Food on Bermuda

Visitors will encounter inspired and unusual fare while dining on Bermuda

Photo credit: © Horton's: The Original Bermuda Black Rum Cakes

Bermuda's Food

While some travelers prefer a tranquil stay by the ocean, others are eager to immerse themselves in local culture. Fortunately, dining options on Bermuda can accommodate both the footloose and the formal vacationer.


The cost of dining on Bermuda can be high because many ingredients must be imported from the United States. Travelers should have no problem finding moderately priced meals but are reminded that local specialties such as rockfish, oysters, and lobster (called "guinea chick" by locals) will be more affordable, as they are more readily available on the islands.

It is important to remember that dining on the island is almost always a formal affair, especially since gourmet dining has become so popular on the island. Resort casual (think sun dresses, polos, and khakis)

by calling well in advance

is the dress code even in the most casual of settings. Some restaurants will require business level attire, so men should bring a sports jacket, and women modest and semi-formal dress.


During the peak tourist season, reservations are a necessity. Plan ahead, and ensure that you have a table by calling well in advance -- this will also be an oppurtune time to enquire about the dress code at the restaurant.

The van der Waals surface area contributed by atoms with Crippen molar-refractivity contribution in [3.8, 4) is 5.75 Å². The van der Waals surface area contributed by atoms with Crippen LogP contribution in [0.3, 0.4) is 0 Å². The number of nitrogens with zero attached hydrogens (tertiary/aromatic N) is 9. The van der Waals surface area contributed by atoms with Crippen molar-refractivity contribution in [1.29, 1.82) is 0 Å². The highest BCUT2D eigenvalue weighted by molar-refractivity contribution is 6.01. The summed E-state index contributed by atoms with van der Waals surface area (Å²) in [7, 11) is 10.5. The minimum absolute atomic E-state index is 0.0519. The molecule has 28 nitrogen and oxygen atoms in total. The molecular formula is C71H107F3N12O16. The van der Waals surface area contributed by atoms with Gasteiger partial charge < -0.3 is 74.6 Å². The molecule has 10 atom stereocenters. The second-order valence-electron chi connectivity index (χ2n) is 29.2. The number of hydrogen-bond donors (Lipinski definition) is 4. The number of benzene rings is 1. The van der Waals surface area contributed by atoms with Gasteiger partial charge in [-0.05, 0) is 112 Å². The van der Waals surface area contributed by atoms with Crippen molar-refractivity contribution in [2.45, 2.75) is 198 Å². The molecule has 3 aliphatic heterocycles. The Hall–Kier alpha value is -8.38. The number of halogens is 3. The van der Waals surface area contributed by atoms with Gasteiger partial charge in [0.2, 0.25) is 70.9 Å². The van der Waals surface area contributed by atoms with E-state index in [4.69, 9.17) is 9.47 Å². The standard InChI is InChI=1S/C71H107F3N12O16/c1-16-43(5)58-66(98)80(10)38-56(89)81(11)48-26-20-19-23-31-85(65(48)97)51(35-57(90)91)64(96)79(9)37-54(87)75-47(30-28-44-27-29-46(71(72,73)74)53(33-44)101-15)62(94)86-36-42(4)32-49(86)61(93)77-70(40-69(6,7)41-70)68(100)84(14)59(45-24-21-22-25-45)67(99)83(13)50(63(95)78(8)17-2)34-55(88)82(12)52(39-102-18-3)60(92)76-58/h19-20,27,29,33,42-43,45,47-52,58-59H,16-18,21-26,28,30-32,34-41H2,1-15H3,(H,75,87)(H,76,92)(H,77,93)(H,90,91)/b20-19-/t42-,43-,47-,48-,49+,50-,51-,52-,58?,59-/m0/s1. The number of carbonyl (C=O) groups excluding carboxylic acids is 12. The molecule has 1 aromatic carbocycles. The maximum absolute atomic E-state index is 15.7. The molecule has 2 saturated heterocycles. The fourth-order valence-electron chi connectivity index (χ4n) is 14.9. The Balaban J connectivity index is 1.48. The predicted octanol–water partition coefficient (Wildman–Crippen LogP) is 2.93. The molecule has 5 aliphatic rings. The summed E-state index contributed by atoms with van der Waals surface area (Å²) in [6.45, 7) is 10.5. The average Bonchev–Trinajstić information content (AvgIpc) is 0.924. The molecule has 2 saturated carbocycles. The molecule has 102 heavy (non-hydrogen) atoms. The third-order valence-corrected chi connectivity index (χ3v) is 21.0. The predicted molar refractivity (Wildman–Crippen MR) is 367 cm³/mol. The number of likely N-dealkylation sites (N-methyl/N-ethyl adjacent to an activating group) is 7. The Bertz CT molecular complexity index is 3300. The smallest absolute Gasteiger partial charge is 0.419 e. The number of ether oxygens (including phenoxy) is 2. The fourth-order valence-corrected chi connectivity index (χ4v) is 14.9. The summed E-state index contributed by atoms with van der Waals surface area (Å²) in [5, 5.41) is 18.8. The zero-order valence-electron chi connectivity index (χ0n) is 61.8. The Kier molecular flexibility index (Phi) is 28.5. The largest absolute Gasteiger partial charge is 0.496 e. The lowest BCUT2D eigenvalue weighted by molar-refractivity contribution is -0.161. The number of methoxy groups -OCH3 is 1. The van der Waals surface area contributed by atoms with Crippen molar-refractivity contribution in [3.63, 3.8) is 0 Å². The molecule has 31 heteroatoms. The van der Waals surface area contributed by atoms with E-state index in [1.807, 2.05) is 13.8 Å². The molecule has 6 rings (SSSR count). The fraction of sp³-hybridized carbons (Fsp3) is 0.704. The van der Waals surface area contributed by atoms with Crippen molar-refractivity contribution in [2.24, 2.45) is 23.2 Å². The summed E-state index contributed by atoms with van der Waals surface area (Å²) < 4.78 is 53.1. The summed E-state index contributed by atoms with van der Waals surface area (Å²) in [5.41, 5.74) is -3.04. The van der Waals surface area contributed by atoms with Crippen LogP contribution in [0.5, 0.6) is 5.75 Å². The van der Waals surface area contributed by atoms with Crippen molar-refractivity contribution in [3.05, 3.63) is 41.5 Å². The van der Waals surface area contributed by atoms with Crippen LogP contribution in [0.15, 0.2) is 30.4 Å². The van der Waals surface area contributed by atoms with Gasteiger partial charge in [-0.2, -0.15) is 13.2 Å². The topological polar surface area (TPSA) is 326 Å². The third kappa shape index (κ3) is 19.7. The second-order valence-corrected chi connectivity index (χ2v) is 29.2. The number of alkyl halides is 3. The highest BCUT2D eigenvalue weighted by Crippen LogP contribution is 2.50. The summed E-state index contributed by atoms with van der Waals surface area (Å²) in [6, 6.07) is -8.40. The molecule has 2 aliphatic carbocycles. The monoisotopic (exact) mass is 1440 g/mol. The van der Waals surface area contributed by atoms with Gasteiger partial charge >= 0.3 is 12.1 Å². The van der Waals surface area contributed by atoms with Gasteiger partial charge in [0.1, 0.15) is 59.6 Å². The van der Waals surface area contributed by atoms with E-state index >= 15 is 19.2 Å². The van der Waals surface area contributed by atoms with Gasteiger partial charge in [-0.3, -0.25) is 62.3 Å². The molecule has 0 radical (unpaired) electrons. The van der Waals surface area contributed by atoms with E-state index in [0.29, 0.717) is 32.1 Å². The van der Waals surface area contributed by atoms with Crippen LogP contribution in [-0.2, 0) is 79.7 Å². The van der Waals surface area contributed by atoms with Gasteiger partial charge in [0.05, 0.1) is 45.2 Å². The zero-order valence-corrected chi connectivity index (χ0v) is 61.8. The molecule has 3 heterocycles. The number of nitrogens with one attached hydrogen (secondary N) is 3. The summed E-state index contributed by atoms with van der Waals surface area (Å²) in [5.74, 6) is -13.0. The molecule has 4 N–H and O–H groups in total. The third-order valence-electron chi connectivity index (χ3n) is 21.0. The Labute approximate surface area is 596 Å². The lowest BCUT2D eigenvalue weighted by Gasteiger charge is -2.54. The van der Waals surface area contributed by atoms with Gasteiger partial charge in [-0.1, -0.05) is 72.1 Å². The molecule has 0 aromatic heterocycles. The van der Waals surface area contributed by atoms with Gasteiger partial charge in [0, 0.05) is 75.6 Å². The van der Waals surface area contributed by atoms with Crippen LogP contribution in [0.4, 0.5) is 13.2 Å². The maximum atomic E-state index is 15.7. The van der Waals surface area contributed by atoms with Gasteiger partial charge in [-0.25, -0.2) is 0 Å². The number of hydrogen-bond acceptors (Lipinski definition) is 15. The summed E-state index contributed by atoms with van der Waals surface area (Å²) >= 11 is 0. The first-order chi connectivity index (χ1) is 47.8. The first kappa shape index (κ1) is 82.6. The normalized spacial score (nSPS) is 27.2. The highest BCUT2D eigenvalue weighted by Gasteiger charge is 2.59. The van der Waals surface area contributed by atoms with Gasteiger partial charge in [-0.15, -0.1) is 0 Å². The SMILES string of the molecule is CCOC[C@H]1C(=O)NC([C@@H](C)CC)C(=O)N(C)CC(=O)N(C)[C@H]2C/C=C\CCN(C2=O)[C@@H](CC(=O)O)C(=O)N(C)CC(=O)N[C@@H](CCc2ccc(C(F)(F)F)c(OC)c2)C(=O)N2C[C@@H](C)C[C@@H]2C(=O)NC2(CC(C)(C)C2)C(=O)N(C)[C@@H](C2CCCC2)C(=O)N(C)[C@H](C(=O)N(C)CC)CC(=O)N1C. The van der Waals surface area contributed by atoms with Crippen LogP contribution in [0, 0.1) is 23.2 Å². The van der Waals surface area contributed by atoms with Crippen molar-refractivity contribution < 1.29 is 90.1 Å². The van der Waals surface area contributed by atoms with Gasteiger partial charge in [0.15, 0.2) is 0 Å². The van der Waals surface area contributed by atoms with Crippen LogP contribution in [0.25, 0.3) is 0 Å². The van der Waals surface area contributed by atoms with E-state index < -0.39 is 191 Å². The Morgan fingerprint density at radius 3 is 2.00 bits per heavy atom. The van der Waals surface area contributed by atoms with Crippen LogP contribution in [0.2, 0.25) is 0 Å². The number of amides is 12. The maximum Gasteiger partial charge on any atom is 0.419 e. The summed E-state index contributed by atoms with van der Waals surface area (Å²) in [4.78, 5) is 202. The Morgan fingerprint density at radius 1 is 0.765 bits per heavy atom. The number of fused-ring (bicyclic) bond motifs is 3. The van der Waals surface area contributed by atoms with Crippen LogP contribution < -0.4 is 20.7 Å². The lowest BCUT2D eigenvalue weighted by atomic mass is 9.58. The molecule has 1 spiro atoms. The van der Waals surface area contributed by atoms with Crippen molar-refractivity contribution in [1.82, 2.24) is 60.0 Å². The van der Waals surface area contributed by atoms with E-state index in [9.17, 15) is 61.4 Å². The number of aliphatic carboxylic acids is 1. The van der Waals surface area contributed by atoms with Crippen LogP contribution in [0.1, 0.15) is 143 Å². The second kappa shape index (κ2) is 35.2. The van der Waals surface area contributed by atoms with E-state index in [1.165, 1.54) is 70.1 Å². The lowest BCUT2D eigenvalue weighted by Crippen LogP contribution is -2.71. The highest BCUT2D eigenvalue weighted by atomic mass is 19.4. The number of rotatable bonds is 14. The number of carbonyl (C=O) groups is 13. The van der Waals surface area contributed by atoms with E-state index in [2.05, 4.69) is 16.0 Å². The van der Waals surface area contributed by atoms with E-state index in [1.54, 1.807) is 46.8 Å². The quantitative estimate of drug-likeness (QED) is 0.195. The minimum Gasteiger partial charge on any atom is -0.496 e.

Culinary Styles



Traditional Bermuda fare is influenced by West Africa, Europe, and India, though on a day-to-day basis, islanders eat food similar to that found in the United States beause most of their food is imported from there. Most meals consist of seafood in one way or another (including breakfast) and a medley of vegetables. Wahoo, snapper, mahi mahi, rock fish, white fish, tuna, shark, and mussells are commonly steamed, fried, baked, made into stews, chowders, fritters, hashes, and pies. These dishes are eaten alongside beans, onions, cherries, sweet potato pudding, johnnycakes, cassava pie, potatoes, and bananas. Many dishes are flavored with brandy or wine marinades. Read more about the culinary styles of Bermuda here.

Desserts are typically banana and sweet potato based and flavored with rum, making each bite tingle on the tongue. Horton's Bermuda Black Rum Cakes are a perfect example -- they've become so popular there are now several imitators of these classic gourmet cakes, so most visitors ask for it by name. Other tasty favorites include sweet potato pudding, and a variety of jellies and jams. Another point of interest among Bermuda's local offerings is honey. Honey harvested on Bermuda actually costs more money on the island than the honey imported from foreign countries such as Canada. This is because the bees on Bermuda have access to exotic plants not as easily accessible to bees elsewhere, and the honey produced because of this is highly sought after around the world.


Despite the lack of distilleries on Bermuda, the ingredients for rum are shipped to the island and mixed here. Bacardi, North Rock Brewing, Gosling's of Bermuda all produce spirits. A few of Bermuda's popular mixed drinks include:

  • Milk Punch: milk, lemons, and black rum.
  • Rum Swizzle: black rum, guyana rum, apricot brandy, lime or lemon juice, honey, and bitters.
  • Shandy: lager beer, ginger beer, lemonade.
  • Shrub: sour oranges, lemon, and rum.
  • Dark'n'Stormy: Black Seal Rum, Barritts Ginger Beer, land a lemon wedge.

Regardless of whether vacationers are searching for a quiet, romantic dinner for two or an accommodating meal for the whole family, there is never a shortage of options on Bermuda.


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